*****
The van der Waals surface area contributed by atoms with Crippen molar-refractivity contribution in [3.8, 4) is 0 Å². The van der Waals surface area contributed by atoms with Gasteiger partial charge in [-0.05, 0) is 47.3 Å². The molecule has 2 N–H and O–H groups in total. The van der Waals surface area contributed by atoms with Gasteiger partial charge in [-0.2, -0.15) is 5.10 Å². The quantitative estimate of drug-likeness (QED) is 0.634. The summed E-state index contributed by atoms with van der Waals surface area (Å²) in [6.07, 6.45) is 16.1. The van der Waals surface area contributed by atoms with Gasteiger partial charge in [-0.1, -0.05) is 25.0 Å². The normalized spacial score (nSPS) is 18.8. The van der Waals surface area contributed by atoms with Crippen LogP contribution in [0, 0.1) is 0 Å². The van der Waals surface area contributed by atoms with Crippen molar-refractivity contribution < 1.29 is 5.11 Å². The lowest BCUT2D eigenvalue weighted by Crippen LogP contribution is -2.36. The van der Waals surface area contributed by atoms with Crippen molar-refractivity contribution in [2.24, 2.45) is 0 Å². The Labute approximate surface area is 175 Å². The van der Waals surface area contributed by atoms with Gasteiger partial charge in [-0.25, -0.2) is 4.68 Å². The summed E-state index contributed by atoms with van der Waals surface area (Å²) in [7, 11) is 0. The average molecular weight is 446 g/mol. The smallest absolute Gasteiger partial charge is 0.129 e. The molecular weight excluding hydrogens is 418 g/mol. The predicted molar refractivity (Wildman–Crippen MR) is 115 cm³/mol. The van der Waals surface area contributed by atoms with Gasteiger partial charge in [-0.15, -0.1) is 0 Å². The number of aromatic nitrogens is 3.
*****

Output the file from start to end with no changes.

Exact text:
The van der Waals surface area contributed by atoms with Crippen molar-refractivity contribution in [3.8, 4) is 0 Å². The van der Waals surface area contributed by atoms with Gasteiger partial charge in [-0.05, 0) is 47.3 Å². The molecule has 2 N–H and O–H groups in total. The van der Waals surface area contributed by atoms with Gasteiger partial charge in [-0.2, -0.15) is 5.10 Å². The quantitative estimate of drug-likeness (QED) is 0.634. The summed E-state index contributed by atoms with van der Waals surface area (Å²) in [6.07, 6.45) is 16.1. The van der Waals surface area contributed by atoms with Gasteiger partial charge in [-0.1, -0.05) is 25.0 Å². The normalized spacial score (nSPS) is 18.8. The van der Waals surface area contributed by atoms with Crippen LogP contribution in [0, 0.1) is 0 Å². The van der Waals surface area contributed by atoms with Crippen molar-refractivity contribution < 1.29 is 5.11 Å². The lowest BCUT2D eigenvalue weighted by Crippen LogP contribution is -2.36. The van der Waals surface area contributed by atoms with Crippen molar-refractivity contribution in [2.24, 2.45) is 0 Å². The Labute approximate surface area is 175 Å². The van der Waals surface area contributed by atoms with Gasteiger partial charge in [-0.25, -0.2) is 4.68 Å². The summed E-state index contributed by atoms with van der Waals surface area (Å²) in [7, 11) is 0. The average molecular weight is 446 g/mol. The smallest absolute Gasteiger partial charge is 0.129 e. The molecular weight excluding hydrogens is 418 g/mol. The predicted molar refractivity (Wildman–Crippen MR) is 115 cm³/mol. The van der Waals surface area contributed by atoms with Gasteiger partial charge in [-0.15, -0.1) is 0 Å². The number of aromatic nitrogens is 3.